RV Refrigerator Repair – How to Troubleshoot a Stopping Refrigerator


When the refrigerator in your RV stops cooling, it’s a major problem. You may be able to troubleshoot the problem and fix it yourself, or you’ll need a professional.

If the refrigerator isn’t cooling at all, the first thing you need to do is check that it is actually plugged in and plugged into its dedicated 120-volt AC power outlet (usually found in the lower access panel area of your RV). Then you’ll need to test whether it’s actually running on this source of power by plugging a thermometer inside and watching how it cools over time. This is a very important step, and you need to have some degree of technical knowledge in order to do this.

You also need to check the thermostat to make sure it is functioning properly. If it’s not, the fridge won’t cool, and you’ll need to replace it with a new one from Dometic or another supplier.

Lastly, the freezer door gasket needs to be checked for gaps that allow warm air in and cause a lack of frost. Using a strip of paper between the freezer door and the refrigerator body will show any gaps that need to be sealed. The same applies to the rear ‘cat box’ seal, which must be tight in order to keep warm outside air from entering the freezer evaporator and causing it to not freeze.

If you open the fridge and smell ammonia, the evaporator in the absorption refrigerator is likely leaking. This is a sign that the heat transfer coils in the refrigerator have been damaged and need to be replaced by a professional.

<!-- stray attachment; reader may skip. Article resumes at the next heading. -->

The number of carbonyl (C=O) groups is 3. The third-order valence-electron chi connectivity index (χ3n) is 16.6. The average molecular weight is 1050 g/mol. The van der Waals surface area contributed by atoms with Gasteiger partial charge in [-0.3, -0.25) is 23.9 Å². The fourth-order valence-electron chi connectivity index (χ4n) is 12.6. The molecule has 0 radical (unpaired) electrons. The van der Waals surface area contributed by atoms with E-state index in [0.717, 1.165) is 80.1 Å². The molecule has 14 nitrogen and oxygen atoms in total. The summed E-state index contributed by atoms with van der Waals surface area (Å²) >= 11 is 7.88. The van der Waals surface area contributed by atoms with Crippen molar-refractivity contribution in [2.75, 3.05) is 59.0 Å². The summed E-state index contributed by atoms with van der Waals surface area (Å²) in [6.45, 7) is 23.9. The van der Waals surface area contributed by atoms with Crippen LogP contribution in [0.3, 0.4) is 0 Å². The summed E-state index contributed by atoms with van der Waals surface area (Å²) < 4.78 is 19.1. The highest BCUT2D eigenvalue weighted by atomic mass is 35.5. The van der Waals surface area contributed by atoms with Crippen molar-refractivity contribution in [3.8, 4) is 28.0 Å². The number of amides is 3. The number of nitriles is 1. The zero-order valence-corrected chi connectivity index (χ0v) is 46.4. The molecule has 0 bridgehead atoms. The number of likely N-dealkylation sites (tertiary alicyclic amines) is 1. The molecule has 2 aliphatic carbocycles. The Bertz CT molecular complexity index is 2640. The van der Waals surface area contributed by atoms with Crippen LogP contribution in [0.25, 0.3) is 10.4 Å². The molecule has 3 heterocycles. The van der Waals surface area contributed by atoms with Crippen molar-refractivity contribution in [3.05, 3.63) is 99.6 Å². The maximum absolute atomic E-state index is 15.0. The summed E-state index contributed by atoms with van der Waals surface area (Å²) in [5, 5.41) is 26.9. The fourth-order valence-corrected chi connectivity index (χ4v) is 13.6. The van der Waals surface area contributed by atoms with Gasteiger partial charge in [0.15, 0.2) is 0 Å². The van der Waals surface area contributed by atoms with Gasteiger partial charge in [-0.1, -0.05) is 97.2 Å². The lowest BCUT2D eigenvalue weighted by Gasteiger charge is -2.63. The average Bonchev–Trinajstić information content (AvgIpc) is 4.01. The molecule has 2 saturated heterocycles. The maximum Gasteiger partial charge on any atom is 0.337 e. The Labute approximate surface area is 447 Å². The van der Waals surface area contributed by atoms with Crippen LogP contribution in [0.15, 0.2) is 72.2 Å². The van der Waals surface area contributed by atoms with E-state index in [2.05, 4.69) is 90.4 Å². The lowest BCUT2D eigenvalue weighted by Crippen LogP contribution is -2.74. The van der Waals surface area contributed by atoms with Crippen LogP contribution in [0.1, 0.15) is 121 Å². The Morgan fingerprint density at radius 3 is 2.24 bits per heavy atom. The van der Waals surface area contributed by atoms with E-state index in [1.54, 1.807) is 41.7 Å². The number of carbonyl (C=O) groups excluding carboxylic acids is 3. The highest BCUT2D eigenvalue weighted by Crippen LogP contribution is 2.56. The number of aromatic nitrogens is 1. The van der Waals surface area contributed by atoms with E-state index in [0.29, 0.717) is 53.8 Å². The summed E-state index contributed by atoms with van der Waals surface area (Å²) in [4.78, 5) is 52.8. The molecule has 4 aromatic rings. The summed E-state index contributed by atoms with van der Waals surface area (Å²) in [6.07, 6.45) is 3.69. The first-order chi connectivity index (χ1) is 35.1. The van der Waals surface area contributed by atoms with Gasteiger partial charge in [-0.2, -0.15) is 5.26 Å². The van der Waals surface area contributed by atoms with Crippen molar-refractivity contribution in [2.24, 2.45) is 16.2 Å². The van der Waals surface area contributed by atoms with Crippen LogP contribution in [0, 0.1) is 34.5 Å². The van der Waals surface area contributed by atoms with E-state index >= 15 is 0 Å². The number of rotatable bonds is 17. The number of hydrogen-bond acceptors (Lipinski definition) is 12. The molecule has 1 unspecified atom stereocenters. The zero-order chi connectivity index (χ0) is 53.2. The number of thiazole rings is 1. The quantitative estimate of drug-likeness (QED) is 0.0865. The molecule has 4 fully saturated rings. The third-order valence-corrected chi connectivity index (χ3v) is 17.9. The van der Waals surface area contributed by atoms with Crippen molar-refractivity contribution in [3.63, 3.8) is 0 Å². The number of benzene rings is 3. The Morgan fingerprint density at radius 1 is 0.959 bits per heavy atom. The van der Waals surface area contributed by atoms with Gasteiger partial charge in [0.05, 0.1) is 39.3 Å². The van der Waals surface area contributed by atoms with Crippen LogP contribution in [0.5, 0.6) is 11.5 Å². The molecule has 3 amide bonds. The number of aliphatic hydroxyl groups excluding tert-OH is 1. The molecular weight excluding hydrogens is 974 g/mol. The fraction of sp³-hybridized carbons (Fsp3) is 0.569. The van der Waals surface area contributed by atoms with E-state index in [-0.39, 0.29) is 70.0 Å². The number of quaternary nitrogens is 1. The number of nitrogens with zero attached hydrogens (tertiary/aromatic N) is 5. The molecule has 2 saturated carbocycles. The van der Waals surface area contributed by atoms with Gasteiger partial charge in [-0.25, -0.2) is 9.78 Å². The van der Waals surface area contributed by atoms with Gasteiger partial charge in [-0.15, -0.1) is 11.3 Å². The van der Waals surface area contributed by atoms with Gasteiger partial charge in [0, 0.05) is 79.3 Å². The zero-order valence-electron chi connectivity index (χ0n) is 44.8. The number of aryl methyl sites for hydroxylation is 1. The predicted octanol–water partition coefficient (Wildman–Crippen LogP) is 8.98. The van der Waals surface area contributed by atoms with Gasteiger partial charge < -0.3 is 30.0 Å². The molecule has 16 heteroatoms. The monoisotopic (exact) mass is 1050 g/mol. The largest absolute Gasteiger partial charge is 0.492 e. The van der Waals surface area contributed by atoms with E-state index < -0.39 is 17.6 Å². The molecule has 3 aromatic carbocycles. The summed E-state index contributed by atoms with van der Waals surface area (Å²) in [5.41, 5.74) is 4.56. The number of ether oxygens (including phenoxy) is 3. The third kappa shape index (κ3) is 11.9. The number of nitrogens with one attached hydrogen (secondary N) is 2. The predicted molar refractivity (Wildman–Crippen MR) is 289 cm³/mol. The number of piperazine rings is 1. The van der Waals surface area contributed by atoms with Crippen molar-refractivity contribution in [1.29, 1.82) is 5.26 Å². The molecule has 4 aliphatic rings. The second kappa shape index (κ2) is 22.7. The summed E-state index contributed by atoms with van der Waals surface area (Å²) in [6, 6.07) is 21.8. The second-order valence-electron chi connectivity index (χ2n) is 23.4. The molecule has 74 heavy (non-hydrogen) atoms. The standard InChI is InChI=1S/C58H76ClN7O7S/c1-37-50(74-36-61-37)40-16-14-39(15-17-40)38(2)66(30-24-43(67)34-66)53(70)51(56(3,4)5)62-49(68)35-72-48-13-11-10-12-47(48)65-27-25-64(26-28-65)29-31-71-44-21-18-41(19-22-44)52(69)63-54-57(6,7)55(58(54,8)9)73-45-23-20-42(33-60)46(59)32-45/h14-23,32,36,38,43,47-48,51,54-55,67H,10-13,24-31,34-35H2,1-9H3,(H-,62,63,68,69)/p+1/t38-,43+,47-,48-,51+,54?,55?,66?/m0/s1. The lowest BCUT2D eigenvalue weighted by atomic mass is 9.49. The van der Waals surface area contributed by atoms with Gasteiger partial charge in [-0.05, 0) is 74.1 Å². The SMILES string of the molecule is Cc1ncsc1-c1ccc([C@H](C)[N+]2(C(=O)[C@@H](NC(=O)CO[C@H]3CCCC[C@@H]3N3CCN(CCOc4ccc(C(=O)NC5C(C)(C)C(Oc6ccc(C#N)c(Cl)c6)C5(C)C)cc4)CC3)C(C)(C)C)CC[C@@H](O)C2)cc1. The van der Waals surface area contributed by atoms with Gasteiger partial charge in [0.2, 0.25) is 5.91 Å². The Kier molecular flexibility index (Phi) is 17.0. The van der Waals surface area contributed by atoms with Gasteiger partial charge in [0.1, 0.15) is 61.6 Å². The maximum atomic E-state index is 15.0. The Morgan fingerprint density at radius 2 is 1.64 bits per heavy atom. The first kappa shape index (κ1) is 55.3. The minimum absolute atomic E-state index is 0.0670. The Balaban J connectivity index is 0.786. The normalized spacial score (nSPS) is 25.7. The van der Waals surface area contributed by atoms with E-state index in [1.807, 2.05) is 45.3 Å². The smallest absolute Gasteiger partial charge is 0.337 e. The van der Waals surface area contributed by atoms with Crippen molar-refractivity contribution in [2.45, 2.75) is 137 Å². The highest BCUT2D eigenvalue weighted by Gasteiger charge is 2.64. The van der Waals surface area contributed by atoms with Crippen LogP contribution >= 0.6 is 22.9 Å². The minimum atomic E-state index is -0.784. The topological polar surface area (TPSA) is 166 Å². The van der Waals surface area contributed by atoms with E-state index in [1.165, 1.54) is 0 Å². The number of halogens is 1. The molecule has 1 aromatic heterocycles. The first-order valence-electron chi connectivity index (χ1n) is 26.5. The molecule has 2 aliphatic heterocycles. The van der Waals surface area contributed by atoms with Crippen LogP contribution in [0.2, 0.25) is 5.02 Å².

The refrigerator drain pan can get clogged with ammonia sediment, which can lead to a loss of refrigeration ability. This is easy enough to clean, but it’s a good idea to do this on a regular basis in order to prevent the sediment from building up and damaging the fridge.

A faulty thermostat or circuit board in the refrigerator could be the culprit as well, but this will usually require some degree of technical knowledge to diagnose and repair, so you’ll probably need a trained professional for that one. It’s a good idea to start with the simplest troubleshooting methods and work your way up to the more difficult ones.

It’s also a good idea to do a thorough cleaning of the refrigerator once a year, since items are jostled around a lot more in an RV than they are in a normal home. Keeping the fridge clean and having it professionally cleaned regularly can help reduce future problems and save you money on repairs. It’s also a great idea to consider getting a remanufactured refrigerator cooling unit from Cool Fun, which is a cost-effective alternative to buying a new refrigerator outright. They’re available for many popular RV fridge models, and they come with a warranty. Check out their website for more information. You can also contact them with any questions about rv refrigerator repair.

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